Haringrode straat.
Haringrode straat © Niels Donckers

"Buildings define streets, streets define neighbourhoods and neighbourhoods define cities."

Lieve Vermeiren

1. Please describe the philosophy of your practise.

We are a young, small practise and our projects are currently smaller residential projects that vary a lot in program, context, budget and degree of detail. We deal with new buildings and renovations in city context as well as in suburban areas or sometimes even rural conditions. In every project our ambition is to search for the best architectural answer to satistfy the needs within the budget of our client but we always make them aware of the importance of the context and to fit appropiate in that specific context: after all, buildings define streets, streets define neighbourhoods and neighbourhoods define cities. For the moment our projects our mainly residential and for private clients, but we have the ambition to also work on public buildings and more complex projects in a larger practise. Specialisation is no option in our practise, in time we would love to discover the large spectrum of "architecture".

2. Please describe the "Haringrode project".

A dilapidated corner building is turned into a compact, urban "tower house" with office space. A new, contemporary accent marks the corner of two busy streets in the city center. The sharp point of the building block offers, despite its limited surface area of only 48m², many opportunities: the classical stacking of functions is switched around so that the living spaces can relate to the outside spaces on the upper floors with the roof terrace and roof garden and offer an exciting view on the urban flux and green treetops of the urban boulevard. Centrally in the house, a spiraling concrete (in situ) staircase defines the division of spaces: the first floor is simply divided into two bedrooms and a bathroom, on the second floor a few stairs subtly divide kitchen and dining room, to finally sculpturally lead up to the lounge area and roof terrace on the third floor. The ground floor with office space, guest toilet, entrance area and bike storage is elevated from street level to enlarge the existing basement and to offer the office more privacy. The nook of the entrance area is thus accommodated with some stairs, giving it a stately yet inviting aspect while accentuating the transition between public and private realm. The old facade is insulated and plastered with a brush finish in two different directions, providing the building with a new tactile and fragile skin, descending in a strong, robust concrete plinth at street level. The building's volume and large windows refer – through their size and material – as well to the high apartment buildings and the smaller single family houses in both streets. The arrangement of the windows, oriented to three sides, ensures a very spacious experience at every level of the house and surprising perspectives on the exciting, urban surroundings.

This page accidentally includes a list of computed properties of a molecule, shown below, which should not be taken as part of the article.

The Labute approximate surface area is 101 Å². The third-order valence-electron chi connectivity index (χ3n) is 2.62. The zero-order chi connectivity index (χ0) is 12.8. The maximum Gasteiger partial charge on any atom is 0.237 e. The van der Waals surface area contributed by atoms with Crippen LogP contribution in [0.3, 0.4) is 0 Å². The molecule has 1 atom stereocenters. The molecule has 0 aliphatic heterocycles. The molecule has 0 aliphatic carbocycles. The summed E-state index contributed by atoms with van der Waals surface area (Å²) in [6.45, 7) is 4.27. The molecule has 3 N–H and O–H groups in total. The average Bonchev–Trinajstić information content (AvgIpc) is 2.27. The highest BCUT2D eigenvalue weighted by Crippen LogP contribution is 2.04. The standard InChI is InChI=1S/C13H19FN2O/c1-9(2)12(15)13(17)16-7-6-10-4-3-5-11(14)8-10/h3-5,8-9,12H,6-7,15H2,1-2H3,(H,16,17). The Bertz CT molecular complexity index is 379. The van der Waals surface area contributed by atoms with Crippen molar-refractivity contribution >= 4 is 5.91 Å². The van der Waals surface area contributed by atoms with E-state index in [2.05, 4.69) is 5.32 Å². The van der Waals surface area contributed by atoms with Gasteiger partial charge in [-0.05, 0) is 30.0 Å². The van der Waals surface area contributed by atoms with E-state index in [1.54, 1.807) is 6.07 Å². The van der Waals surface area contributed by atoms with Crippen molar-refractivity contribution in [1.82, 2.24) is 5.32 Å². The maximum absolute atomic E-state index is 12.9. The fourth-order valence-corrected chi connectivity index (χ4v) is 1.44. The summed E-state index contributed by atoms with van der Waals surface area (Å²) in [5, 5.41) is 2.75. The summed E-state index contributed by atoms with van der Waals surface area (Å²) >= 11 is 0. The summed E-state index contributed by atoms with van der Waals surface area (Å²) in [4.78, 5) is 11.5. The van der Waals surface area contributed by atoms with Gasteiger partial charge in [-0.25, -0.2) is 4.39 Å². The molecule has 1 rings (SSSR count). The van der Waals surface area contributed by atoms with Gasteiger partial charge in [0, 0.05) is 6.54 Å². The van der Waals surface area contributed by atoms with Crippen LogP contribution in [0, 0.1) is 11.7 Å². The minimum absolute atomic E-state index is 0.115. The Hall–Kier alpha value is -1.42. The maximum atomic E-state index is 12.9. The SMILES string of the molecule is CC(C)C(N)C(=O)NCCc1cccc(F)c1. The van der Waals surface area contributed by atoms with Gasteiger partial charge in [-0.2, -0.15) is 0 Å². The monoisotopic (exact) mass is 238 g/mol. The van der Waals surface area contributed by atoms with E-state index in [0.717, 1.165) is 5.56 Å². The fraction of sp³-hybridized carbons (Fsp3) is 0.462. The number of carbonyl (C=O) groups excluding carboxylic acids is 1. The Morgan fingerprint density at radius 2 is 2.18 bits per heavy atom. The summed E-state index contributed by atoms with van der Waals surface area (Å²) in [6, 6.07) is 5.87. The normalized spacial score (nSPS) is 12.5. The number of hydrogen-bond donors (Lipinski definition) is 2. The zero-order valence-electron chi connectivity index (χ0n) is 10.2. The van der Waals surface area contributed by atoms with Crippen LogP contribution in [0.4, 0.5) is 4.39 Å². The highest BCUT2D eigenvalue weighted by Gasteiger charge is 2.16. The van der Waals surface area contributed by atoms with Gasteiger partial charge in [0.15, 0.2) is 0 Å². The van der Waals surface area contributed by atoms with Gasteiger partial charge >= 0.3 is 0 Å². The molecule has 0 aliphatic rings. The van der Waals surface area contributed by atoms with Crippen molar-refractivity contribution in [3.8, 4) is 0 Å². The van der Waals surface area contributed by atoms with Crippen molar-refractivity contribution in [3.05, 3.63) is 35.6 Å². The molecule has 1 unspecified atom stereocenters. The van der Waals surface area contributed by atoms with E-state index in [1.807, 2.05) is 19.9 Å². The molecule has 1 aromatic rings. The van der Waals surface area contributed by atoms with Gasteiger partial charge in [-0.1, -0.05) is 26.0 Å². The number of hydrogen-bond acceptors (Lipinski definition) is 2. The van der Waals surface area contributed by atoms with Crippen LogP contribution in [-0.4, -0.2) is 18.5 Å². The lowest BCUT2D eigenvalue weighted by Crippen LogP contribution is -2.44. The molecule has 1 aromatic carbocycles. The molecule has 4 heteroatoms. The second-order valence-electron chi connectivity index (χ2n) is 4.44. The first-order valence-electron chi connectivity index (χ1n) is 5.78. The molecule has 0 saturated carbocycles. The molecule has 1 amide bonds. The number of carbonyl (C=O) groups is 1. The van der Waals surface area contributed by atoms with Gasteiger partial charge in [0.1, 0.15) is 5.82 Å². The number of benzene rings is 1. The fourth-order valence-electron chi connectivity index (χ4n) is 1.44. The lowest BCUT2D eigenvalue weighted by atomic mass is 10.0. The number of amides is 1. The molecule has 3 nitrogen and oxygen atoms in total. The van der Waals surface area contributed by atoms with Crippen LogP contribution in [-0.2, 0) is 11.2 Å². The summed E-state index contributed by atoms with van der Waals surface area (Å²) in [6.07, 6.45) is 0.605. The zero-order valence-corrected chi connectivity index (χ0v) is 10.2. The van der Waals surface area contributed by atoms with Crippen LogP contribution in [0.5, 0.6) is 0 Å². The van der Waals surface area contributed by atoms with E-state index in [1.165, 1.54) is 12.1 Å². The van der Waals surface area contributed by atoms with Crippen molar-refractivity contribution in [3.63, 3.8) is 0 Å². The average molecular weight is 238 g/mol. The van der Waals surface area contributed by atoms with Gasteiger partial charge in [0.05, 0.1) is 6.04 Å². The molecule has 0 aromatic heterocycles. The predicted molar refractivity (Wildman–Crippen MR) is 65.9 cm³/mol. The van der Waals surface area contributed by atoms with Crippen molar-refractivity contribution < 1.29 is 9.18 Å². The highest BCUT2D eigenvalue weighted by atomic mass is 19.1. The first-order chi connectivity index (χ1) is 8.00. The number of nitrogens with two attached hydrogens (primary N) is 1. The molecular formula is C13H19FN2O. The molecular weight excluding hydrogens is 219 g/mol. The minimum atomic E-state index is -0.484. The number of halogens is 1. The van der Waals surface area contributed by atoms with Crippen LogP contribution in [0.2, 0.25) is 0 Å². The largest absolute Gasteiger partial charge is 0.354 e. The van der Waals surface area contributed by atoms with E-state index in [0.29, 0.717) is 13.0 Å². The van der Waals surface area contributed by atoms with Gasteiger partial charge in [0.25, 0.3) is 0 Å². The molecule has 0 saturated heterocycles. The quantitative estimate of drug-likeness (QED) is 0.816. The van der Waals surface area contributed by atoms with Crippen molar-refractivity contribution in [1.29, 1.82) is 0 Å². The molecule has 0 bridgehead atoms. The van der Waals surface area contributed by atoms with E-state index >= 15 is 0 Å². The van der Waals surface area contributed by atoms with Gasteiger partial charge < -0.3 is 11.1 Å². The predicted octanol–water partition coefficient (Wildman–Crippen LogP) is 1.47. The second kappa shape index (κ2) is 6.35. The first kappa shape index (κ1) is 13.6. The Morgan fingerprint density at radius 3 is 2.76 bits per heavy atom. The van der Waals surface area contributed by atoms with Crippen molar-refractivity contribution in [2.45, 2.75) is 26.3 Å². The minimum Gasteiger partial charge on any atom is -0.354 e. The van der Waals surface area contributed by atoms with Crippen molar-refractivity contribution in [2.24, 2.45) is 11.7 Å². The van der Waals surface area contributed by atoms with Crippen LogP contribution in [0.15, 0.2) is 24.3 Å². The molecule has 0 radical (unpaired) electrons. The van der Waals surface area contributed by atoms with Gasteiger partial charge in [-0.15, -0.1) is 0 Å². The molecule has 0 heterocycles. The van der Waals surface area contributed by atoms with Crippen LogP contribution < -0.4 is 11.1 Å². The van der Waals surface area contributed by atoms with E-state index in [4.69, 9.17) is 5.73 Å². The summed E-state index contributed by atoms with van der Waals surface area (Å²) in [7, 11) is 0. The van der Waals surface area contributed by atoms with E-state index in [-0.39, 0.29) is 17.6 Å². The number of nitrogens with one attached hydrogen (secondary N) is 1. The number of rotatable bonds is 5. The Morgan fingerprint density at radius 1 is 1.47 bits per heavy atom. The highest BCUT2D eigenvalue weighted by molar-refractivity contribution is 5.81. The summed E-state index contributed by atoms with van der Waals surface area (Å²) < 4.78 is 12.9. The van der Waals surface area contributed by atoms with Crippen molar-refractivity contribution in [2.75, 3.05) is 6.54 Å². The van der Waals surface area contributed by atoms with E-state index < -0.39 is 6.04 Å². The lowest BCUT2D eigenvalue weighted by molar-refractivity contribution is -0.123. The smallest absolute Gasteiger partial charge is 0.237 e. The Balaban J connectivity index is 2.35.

"The city of Antwerp has now already become a much better environment for inhabitants, workers and visitors ..."

Lieve Vermeiren

3. What makes your neighbourhood special and why?

Our neighbourhood is located on the southside of the city center of Antwerp near Berchem. It's a residential and multicultural neighbourhood, the people of Antwerp often refer to as the Jewish neighbourhood, because a lot of orthodox Jews live here. They determine the vivid streetlife.

4. Antwerp is in the process of transforming some of its parts into new urban areas. What is your observation of this developments and what is your opinion on this?

Only in the last two decades our city is really expanding and transforming with projects of a larger scale and with good quality – thanks to a good city administration and a clear vision for the future of the city. The city of Antwerp has now already become a much better environment for inhabitants, workers and visitors thanks to new parks, better public spaces, museums, public buildings, new residential areas, etc. It is important that this development will be continued in the next decades and as architects we hope to be part of this promising development as much as possible.

5. Where is your favourite spot in Antwerp and why?

For a lot of inhabitants of Antwerp the new park "Spoor Noord" has become their favourite spot in the city: an old train area was transformed to a large park with many facilities, designed by Italian architects Secchi Vigano. In the summer it's a very pleasant and vivid environment where people of all ages and culture meet and enjoy the scenery. For more personal reasons and on a much smaller scale, we love the "St-Annatunnel": It's a small tunnel underneath the river for pedestrians and bicycles that connects the city center with the area "linkeroever", which means left bank of the river and is a unique and magical place, maybe the only one built in the world. The tunnel with automatic stairs was already built in 1933!

Haringrode straat.
Haringrode straat © Niels Donckers
Haringrode straat.
Haringrode straat © Niels Donckers
Haringrode straat.
Haringrode straat © Thomas Legreve
Haringrode straat.
Haringrode straat © Thomas Legreve
Haringrode straat.
Haringrode straat © Thomas Legreve
Haringrode straat.
Haringrode straat © Thomas Legreve
Haringrode straat.
Haringrode straat © Thomas Legreve, LVa
Haringrode straat.
Haringrode straat © LVa
Haringrode straat.
Haringrode straat © Niels Donckers, LVa
Lieve Vermeiren.
Lieve Vermeiren

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